The matchup: Sophomore Kiehl Frazier left the spring with the edge because he took most of the reps, as a sore shoulder sidelined junior Clint Moseley. This fall, freshman Jonathan Wallace entered the race and has continued to impress Auburn's staff.

The winner is: Frazier has the most athleticism and has felt much more comfortable throwing the ball with help from first-year offensive coordinator Scot Loeffler. While coach Gene Chizik continues to say the race is even between Frazier and Moseley, who is still dealing with shoulder soreness, we'll go with Frazier because of overall talent. He can make more plays with his feet and if his arm really does improve, he could be a solid dual-threat QB in this league.


The matchup: This two-horse race between Jacoby Brissett and Jeff Driskel has been intense since the spring. Brissett has had a little bit of the edge because of his game experience last year, but Driskel has made tremendous strides under the direction of new offensive coordinator Brent Pease.

The winner is: Will Muschamp continues to say the race is dead even. Driskel's bruised shoulder didn't even complicate the race. It doesn't sound like anyone really knows who has outperformed the other, but the concensus is the team and the coaches can win with either. With that said, Brissett has more experience and we assume is completely healthy, so we'll go with him, but both should play in the opener.


The matchup: Sophomore Maxwell Smith took all of the first-team reps this spring, while senior Morgan Newton recovered from shoulder surgery. However, Newton returned to get back into the race this fall. Joining them this fall were freshmen Patrick Towles and Jalen Whitlow.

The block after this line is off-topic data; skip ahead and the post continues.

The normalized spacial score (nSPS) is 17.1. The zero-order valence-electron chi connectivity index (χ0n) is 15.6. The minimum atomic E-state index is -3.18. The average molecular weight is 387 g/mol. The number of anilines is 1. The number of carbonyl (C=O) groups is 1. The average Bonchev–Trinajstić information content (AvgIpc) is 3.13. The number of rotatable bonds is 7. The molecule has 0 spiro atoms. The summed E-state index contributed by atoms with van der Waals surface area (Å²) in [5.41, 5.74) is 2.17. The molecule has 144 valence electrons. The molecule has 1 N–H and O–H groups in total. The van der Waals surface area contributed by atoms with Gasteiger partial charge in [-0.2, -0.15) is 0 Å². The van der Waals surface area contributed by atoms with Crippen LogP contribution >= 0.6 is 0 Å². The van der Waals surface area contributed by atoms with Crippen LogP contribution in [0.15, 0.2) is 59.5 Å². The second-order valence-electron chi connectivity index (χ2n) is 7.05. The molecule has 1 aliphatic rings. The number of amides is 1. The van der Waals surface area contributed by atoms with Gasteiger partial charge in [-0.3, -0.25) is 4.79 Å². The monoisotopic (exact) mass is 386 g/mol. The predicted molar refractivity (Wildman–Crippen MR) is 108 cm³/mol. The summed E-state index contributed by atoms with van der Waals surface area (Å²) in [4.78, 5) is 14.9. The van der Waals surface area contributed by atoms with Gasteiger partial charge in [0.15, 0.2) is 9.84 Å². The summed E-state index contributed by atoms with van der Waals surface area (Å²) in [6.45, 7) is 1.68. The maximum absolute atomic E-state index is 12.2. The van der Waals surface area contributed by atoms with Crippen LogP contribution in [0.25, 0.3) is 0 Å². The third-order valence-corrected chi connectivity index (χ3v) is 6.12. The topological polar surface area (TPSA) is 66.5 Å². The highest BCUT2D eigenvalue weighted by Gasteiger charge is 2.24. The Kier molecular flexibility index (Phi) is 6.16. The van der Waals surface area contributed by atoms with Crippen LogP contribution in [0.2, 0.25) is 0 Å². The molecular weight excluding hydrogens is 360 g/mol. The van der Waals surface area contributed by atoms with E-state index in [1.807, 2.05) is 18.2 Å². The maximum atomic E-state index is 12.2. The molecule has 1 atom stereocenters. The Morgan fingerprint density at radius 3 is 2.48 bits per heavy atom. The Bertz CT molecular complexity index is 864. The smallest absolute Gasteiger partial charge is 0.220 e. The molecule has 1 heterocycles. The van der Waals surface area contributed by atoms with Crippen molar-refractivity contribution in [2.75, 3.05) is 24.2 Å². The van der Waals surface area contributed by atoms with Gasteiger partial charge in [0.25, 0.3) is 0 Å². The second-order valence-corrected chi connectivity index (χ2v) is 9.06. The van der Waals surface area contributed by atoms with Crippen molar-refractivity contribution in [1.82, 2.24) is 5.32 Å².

The winner is: Smith. Joker Phillips named Smith the starter on Monday, so this race has come to an end. The offense can now focus on running around Smith, who has been the most consistent of Kentucky's quarterbacks since the spring. This isn't a surprise.


The matchup: Neither of Hugh Freeze's quarterbacks have proven much at all and have struggled with consistency since spring. Barry Brunetti was given the starting job at the beginning of last season, but lost it almost immediately, and Bo Wallace is fresh off a season in the junior college ranks. Wallace, however, did spend a year with Freeze at Arkansas State.

The winner is: Wallace seemed to have the edge for part of the spring, and then lost it as Brunetti got more comfortable with Freeze's offense. Both quarterbacks and Freeze felt things were very even heading into champ, but Wallace has had a much stronger champ. Both could end up playing in the opener, but we'll go with Wallace.


The matchup: Sophomore Jameill Showers, who has the only game experience at quarter, and redshirt freshman Johnny Manziel were nearly neck-and-neck for most of the spring, but Showers seemed to pull away little toward the end. Sophomore Matt Joeckel and true freshman Matt Davis also competed this spring.